Newspaper article The Florida Times Union

Bid Whist Battle Has Raged for Decades; New Year's Tournament Offers Bragging Rights

Newspaper article The Florida Times Union

Bid Whist Battle Has Raged for Decades; New Year's Tournament Offers Bragging Rights

Article excerpt

Byline: Rich Tucker, Times-Union staff writer

For more than 30 years they have gathered together on New Year's Day to battle for bragging rights over a game called bid whist.

The annual bid whist tournament attracts prominent Jacksonville residents such as School Board member Jimmie Johnson and former city councilman Rodney Hurst.

But perhaps more importantly, the event draws a tasty buffet spread and spawns a healthy quantity of loud but good-humored trash talking.

"You can say anything you want, as long as it doesn't impede the game," explained Hurst, one of this year's defending champions.

Vernon King, a retired junior high teacher and one of the annual tradition's founding fathers, arrived yesterday hungry for a victory.

But conspicuously absent was his traditional bid whist partner.

Accusations were immediate. Some shouted that King had brought in a scab -- a free agent in an effort to win a competitive edge.

King just smiled as he pulled out to an early lead. He declined to comment on his strategy.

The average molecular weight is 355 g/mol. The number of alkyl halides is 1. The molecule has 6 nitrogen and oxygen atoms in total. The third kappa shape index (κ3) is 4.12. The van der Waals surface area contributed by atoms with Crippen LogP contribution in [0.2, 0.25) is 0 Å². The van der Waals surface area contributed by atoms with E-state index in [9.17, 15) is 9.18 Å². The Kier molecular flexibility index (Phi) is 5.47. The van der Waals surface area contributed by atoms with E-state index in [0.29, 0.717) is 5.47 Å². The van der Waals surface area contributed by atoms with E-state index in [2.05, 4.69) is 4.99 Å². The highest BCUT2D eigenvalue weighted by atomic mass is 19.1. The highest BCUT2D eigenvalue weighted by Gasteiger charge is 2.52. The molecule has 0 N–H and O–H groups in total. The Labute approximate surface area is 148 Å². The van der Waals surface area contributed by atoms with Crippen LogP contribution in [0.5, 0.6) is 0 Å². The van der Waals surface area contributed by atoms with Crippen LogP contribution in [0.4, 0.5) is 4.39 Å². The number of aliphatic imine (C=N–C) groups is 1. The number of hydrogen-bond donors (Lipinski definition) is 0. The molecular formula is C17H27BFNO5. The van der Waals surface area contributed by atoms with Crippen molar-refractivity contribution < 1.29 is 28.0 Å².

"I'm like a pitcher in the middle of a no-hitter," he whispered.

Bid whist is a complicated game with similarities to bridge, though the tone is not nearly as sedate. Pairs attempt to accumulate tricks, called "books," by playing high cards and trumps. And games are punctuated by an occasional roar when a remarkable hand plays out.

The tradition of playing on New Year's Day began in the late 1960s, though no one remembers exactly when. A handful of men, armed with delicious dishes prepared by their wives, gathered at one friend's house to watch football and play cards.

Since those incipient days, the number of players has grown to about 20 most years, though the faces often change. Friends are invited from church and work, and they congregate for eight hours or more of playing and eating. …

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